Schwartz v. King County (Majority and Dissent)

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Justia Opinion Summary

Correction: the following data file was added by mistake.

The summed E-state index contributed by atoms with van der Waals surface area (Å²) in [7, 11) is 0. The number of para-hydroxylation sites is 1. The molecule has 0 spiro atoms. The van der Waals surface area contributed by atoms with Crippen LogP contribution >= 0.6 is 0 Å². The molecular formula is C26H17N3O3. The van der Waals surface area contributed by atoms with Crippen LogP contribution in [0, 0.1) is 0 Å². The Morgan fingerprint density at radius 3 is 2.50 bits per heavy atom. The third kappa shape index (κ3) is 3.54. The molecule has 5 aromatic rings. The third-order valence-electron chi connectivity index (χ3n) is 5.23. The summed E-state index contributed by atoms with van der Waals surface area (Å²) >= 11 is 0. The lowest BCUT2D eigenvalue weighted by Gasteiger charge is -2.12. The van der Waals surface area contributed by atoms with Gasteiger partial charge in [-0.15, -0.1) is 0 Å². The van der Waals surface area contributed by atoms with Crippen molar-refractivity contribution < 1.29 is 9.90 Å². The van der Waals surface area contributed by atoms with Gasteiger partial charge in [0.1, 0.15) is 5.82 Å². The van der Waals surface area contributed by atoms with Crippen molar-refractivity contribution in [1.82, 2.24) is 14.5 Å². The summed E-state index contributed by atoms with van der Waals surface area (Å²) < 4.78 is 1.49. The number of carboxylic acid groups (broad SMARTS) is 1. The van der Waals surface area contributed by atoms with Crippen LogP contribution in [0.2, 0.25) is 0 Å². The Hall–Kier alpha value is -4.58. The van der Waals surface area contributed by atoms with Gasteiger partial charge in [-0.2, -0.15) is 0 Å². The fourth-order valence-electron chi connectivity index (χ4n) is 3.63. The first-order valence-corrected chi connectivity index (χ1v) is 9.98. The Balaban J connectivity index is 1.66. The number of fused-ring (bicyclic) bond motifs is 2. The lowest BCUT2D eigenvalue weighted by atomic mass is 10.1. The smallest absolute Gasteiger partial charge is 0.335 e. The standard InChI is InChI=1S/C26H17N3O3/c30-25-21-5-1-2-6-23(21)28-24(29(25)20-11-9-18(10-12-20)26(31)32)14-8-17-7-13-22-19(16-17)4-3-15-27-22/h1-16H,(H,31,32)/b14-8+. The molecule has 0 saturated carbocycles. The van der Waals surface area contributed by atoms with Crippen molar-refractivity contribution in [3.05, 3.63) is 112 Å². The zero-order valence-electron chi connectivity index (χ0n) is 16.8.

Carl Schwartz filed suit against King County, Washington (County) for the catastrophic injuries he suffered when he collided with a bollard the County installed on the Green River Trail. The County moved for summary judgment dismissal, arguing that Washington’s recreational use immunity statute, RCW 4.24.210, precluded liability and that the statute’s exception for known dangerous artificial latent conditions did not apply. The trial court agreed and granted summary judgment for the County. The Court of Appeals disagreed and reversed summary judgment. The Washington Supreme Court affirmed the Court of Appeals, finding Schwartz presented evidence showing a genuine issue of material fact as to whether the bollard was a known dangerous artificial latent condition, so the trial court erred by granting summary judgment for the County. The case was remanded to the trial court for further proceedings.